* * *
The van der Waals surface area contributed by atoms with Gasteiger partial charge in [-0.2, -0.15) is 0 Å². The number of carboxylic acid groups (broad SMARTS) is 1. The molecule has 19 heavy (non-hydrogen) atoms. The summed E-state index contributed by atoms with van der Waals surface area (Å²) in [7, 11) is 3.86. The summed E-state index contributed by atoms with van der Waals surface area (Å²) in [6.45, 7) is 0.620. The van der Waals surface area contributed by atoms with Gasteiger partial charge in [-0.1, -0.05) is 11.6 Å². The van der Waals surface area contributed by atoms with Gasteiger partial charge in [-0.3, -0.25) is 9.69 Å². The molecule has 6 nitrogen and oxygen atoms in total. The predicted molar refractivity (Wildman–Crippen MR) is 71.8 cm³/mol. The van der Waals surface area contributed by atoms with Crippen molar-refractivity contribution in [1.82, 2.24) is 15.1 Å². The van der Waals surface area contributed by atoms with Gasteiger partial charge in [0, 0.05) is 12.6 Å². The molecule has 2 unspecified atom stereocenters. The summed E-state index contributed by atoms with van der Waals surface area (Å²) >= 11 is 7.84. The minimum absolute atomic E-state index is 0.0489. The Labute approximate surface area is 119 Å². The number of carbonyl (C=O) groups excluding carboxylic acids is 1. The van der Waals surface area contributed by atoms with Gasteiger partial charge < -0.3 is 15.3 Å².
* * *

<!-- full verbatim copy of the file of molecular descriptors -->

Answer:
The van der Waals surface area contributed by atoms with Gasteiger partial charge in [-0.2, -0.15) is 0 Å². The number of carboxylic acid groups (broad SMARTS) is 1. The molecule has 19 heavy (non-hydrogen) atoms. The summed E-state index contributed by atoms with van der Waals surface area (Å²) in [7, 11) is 3.86. The summed E-state index contributed by atoms with van der Waals surface area (Å²) in [6.45, 7) is 0.620. The van der Waals surface area contributed by atoms with Gasteiger partial charge in [-0.1, -0.05) is 11.6 Å². The van der Waals surface area contributed by atoms with Gasteiger partial charge in [-0.3, -0.25) is 9.69 Å². The molecule has 6 nitrogen and oxygen atoms in total. The predicted molar refractivity (Wildman–Crippen MR) is 71.8 cm³/mol. The van der Waals surface area contributed by atoms with Crippen molar-refractivity contribution in [1.82, 2.24) is 15.1 Å². The van der Waals surface area contributed by atoms with Gasteiger partial charge in [0, 0.05) is 12.6 Å². The molecule has 2 unspecified atom stereocenters. The summed E-state index contributed by atoms with van der Waals surface area (Å²) >= 11 is 7.84. The minimum absolute atomic E-state index is 0.0489. The Labute approximate surface area is 119 Å². The number of carbonyl (C=O) groups excluding carboxylic acids is 1. The van der Waals surface area contributed by atoms with Gasteiger partial charge < -0.3 is 15.3 Å².